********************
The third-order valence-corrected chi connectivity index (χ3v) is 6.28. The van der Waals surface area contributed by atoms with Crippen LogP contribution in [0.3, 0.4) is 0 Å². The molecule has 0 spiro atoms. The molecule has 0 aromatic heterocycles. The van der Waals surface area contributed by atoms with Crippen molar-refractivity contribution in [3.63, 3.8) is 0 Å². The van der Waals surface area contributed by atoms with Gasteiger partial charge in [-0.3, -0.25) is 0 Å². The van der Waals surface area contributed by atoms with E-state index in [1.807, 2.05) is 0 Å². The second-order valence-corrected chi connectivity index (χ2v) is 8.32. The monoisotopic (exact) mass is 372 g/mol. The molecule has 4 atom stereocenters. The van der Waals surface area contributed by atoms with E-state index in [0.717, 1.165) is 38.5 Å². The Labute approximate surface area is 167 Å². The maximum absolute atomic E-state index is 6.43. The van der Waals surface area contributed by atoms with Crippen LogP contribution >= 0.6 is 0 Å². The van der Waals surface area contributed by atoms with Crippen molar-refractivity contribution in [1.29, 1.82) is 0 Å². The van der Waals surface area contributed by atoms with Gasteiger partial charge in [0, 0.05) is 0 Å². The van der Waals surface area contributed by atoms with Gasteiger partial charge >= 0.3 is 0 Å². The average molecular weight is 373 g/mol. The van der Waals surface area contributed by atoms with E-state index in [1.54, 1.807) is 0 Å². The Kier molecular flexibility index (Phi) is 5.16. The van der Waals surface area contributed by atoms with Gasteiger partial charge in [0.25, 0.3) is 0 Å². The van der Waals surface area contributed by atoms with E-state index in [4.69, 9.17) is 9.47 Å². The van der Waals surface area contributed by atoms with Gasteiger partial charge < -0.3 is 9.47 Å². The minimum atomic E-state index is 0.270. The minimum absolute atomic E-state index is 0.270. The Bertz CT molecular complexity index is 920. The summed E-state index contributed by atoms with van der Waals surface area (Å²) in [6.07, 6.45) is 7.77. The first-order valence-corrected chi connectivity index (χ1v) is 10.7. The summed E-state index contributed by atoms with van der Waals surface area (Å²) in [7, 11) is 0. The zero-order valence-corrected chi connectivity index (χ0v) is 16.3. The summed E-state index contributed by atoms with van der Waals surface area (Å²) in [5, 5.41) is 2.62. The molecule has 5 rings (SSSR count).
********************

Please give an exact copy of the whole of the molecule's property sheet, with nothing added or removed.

The third-order valence-corrected chi connectivity index (χ3v) is 6.28. The van der Waals surface area contributed by atoms with Crippen LogP contribution in [0.3, 0.4) is 0 Å². The molecule has 0 spiro atoms. The molecule has 0 aromatic heterocycles. The van der Waals surface area contributed by atoms with Crippen molar-refractivity contribution in [3.63, 3.8) is 0 Å². The van der Waals surface area contributed by atoms with Gasteiger partial charge in [-0.3, -0.25) is 0 Å². The van der Waals surface area contributed by atoms with E-state index in [1.807, 2.05) is 0 Å². The second-order valence-corrected chi connectivity index (χ2v) is 8.32. The monoisotopic (exact) mass is 372 g/mol. The molecule has 4 atom stereocenters. The van der Waals surface area contributed by atoms with E-state index in [0.717, 1.165) is 38.5 Å². The Labute approximate surface area is 167 Å². The maximum absolute atomic E-state index is 6.43. The van der Waals surface area contributed by atoms with Crippen LogP contribution >= 0.6 is 0 Å². The van der Waals surface area contributed by atoms with Crippen molar-refractivity contribution in [1.29, 1.82) is 0 Å². The van der Waals surface area contributed by atoms with Gasteiger partial charge in [0, 0.05) is 0 Å². The van der Waals surface area contributed by atoms with Gasteiger partial charge >= 0.3 is 0 Å². The average molecular weight is 373 g/mol. The van der Waals surface area contributed by atoms with E-state index in [1.54, 1.807) is 0 Å². The Kier molecular flexibility index (Phi) is 5.16. The van der Waals surface area contributed by atoms with Gasteiger partial charge in [0.25, 0.3) is 0 Å². The van der Waals surface area contributed by atoms with E-state index in [4.69, 9.17) is 9.47 Å². The van der Waals surface area contributed by atoms with Gasteiger partial charge < -0.3 is 9.47 Å². The minimum atomic E-state index is 0.270. The minimum absolute atomic E-state index is 0.270. The Bertz CT molecular complexity index is 920. The summed E-state index contributed by atoms with van der Waals surface area (Å²) in [6.07, 6.45) is 7.77. The first-order valence-corrected chi connectivity index (χ1v) is 10.7. The summed E-state index contributed by atoms with van der Waals surface area (Å²) in [7, 11) is 0. The zero-order valence-corrected chi connectivity index (χ0v) is 16.3. The summed E-state index contributed by atoms with van der Waals surface area (Å²) in [5, 5.41) is 2.62. The molecule has 5 rings (SSSR count).